Impulsive and compulsive behaviour is a possible side effect of some Parkinson's drugs. Although only a small number of people experience this behaviour, it can have a significant impact on the person affected and those around them.
If you're aware that you, or a friend or relative, may be experiencing impulsive and compulsive behaviour, don't live in denial. I don't want anyone else to go through what I've been through.
Stephen, diagnosed in 2001
Watch our film below and find out what you can do if you're affected by impulsive and compulsive behaviour:
Duration: 6 minutes 2 seconds
Impulsive behaviour is when a person can't resist the temptation to carry out certain activities.
These are often activities that give an immediate reward, such as shopping or gambling.
Compulsive behaviour is when a person has an overwhelming drive or urge to act in a certain way, often repetitively, to reduce the worry or tension that they get from their urge.
Some people continue to act in this way, even if they no longer get any pleasure or reward.
In many cases, this behaviour is out of character and the person may carry out these activities without any thoughts about financial, social or legal consequences.
We have a dedicated impulsive and compulsive behaviour section on our online forum for people to share their experiences and get support.
Impulsive and compulsive behaviour is also referred to sometimes as impulse control disorder or ICD.
This behaviour can be expressed in one or more of the following ways:
Punding, or compulsive hobbyism, is when someone does things such as collecting, sorting or continually handling objects. It may also be experienced as:
Addiction to Parkinson's medication, called dopamine dysregulation syndrome, is when a person takes more of a drug than is needed to control their Parkinson's symptoms.
For more information, read our free publications:
You are more likely to experience impulsive and compulsive behaviour if you're:
If you have a history of 'risk-taking', such as gambling, drug abuse or alcoholism, you may be more likely to develop dopamine addiction.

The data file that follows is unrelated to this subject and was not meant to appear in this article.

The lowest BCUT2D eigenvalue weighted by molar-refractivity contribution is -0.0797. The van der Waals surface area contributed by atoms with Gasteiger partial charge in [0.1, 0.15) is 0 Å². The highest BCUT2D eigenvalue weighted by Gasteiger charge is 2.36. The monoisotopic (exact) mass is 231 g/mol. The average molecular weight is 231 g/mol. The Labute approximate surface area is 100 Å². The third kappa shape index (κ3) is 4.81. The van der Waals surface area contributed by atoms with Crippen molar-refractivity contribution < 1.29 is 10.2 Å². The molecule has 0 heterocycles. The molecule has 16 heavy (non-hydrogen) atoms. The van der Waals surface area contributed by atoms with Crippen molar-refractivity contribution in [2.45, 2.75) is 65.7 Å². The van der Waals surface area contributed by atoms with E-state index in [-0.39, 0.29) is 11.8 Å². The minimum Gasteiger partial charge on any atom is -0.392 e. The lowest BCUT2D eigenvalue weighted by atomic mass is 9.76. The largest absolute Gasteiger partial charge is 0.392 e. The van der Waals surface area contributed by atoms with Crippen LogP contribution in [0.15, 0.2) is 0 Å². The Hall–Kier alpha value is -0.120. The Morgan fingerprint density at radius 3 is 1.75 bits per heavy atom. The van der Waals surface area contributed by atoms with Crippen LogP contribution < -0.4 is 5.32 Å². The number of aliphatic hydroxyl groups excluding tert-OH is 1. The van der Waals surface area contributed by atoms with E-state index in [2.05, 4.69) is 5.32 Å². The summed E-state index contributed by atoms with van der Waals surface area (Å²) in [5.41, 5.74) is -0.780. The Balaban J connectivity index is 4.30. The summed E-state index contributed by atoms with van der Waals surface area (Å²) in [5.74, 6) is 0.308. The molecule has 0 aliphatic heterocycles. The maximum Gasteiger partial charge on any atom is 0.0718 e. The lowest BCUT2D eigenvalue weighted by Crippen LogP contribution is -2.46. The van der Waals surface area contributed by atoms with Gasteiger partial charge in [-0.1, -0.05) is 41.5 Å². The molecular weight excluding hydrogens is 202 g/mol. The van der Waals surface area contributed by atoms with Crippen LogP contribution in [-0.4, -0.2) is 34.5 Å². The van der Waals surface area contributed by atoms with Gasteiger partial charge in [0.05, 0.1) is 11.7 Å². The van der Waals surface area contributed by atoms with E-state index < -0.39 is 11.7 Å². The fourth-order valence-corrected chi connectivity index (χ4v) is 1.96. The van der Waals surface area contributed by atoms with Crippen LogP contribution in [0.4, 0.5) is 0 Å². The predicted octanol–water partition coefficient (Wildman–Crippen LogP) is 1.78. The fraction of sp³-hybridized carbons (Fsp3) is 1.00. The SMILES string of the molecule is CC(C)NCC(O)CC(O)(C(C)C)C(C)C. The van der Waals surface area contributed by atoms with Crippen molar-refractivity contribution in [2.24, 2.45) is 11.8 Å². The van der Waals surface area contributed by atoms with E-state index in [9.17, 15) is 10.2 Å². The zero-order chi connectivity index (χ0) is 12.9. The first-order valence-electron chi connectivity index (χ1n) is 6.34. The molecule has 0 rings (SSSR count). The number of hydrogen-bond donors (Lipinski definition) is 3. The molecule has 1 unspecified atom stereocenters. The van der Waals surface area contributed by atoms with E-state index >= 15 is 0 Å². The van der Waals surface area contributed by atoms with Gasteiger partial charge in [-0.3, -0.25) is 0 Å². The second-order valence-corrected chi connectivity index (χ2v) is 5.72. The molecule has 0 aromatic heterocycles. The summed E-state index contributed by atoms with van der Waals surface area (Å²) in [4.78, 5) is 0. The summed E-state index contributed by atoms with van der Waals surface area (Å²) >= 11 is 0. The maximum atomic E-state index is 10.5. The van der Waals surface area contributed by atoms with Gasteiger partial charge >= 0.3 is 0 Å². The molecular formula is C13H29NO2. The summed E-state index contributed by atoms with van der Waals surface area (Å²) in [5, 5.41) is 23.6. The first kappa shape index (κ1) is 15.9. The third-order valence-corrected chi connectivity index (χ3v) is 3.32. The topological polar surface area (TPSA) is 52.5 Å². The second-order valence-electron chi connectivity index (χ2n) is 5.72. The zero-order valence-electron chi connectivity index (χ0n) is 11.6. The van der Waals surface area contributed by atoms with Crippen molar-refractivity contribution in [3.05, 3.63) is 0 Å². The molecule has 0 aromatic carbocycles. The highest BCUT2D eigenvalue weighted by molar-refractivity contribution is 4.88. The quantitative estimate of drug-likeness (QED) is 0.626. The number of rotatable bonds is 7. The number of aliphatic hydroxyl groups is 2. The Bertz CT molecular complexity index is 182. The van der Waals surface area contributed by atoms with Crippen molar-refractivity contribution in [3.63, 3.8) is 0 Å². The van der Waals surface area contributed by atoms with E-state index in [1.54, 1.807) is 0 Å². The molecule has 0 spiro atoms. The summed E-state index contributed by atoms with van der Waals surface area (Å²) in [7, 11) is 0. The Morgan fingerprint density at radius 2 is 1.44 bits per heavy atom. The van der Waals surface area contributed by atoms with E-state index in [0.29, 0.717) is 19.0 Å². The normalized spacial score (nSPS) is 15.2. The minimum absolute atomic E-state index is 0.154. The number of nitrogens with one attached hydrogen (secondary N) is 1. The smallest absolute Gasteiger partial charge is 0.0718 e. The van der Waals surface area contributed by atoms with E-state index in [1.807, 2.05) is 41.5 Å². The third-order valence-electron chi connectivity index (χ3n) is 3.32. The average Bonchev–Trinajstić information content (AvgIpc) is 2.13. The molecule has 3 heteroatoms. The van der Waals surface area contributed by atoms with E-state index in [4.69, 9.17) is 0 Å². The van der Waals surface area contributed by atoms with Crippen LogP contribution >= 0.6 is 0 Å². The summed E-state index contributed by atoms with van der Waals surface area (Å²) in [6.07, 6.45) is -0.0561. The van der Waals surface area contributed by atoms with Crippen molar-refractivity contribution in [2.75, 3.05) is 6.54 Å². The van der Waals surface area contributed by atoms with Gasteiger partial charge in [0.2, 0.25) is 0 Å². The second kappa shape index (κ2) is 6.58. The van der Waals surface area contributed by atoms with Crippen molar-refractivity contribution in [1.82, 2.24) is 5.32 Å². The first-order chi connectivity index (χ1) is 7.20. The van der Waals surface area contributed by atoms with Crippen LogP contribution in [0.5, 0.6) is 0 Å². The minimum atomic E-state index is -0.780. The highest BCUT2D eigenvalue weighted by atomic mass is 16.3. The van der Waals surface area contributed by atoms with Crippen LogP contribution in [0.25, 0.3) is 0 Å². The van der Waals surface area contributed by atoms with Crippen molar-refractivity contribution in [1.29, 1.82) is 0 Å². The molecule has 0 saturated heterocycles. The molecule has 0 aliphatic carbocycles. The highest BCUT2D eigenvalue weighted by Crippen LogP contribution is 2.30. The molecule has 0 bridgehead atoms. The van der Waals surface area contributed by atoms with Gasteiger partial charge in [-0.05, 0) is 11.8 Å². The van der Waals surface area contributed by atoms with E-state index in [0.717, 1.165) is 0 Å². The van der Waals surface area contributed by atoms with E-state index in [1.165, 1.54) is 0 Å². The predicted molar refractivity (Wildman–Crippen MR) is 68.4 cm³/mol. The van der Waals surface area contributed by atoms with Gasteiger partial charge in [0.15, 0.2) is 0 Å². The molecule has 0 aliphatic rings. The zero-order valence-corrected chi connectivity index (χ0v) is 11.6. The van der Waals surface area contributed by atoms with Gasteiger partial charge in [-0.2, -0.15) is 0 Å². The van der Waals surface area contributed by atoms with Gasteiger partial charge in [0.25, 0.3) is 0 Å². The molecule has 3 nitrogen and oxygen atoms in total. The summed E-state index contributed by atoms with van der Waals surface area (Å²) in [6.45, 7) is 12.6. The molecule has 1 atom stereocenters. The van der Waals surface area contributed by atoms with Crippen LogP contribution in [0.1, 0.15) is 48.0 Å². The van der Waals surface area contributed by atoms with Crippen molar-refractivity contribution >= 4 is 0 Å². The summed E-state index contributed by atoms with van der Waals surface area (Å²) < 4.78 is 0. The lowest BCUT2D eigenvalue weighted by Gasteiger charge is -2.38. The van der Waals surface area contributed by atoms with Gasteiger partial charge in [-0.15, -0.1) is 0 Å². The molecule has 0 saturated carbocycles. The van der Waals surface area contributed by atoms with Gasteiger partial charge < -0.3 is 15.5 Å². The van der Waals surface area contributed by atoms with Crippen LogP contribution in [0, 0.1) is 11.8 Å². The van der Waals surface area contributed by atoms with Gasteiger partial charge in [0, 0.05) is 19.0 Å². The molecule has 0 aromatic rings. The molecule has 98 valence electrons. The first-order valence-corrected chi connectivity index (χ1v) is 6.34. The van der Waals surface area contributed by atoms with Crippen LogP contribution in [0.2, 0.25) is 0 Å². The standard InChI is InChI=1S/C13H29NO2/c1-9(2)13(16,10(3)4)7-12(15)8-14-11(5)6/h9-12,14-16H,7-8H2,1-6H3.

This is where you take more of your medication than is needed to control your Parkinson's symptoms (known as dopamine dysregulation syndrome).
It's important to remember that not everyone will experience this side effect, so it shouldn't put you off taking your medication.
You should work with your specialist or Parkinson's nurse to find the most appropriate treatment option for you, and you should monitor the effects of this treatment together.
It took my husband to point out that I was behaving a bit irrationally, and not in ways I used to behave. It crept up insidiously.
Liz, who has Parkinson's
Impulsive and compulsive behaviour is not normal.
If you think you or another person with Parkinson's may be experiencing impulsive and compulsive behaviour, tell your GP, specialist or Parkinson's nurse right away, so they can help.
You can also call our free and confidential helpline on 0808 800 0303. We deal with many enquiries related to side effects and adverse responses to drugs.
Someone experiencing impulsive or compulsive behaviour may not realise they have a problem. So it's important that carers and family members note any unusual behaviour and tell the appropriate healthcare professional as soon as possible.
Some of this behaviour may be embarrassing and you may feel uncomfortable talking to a healthcare professional about it. But remember that they will have spoken to others with similar problems before.
You can use our Impulsive and compulsive behaviour in Parkinson's monitoring and information tool to help with this discussion. This can also be used to monitor treatment over time.
Impulsive and compulsive behaviour can be controlled. Treatment may involve reducing the daily dose of Parkinson's medication, having psychotherapy and looking into other types of Parkinson's medication.
We do not advise anyone to stop taking or to change their Parkinson's drugs without seeking the advice of their health professional.
Dopamine agonist withdrawal syndrome can happen if someone stops taking dopamine agonists suddenly. This can lead to symptoms such as depression, anxiety and pain.
The people who have shared their experiences here hope that their stories will help others identify any potential issues, and take action:
You'll also find details of how some Parkinson's drugs can affect sex and relationships in our Intimate relationships and Parkinson's booklet.
If you're thinking about taking legal action against a drug manufacturer, there may be a limited time frame in which to do so.
Anyone considering this path would need to seek specialist legal advice as soon as possible.
The Solicitors Regulation Authority should be able to advise you further. They can be contacted on 0370 606 2555.
We've published the results of 2 research projects we funded on impulsive and compulsive behaviour. These projects focused on risk factors and how the symptoms should be managed.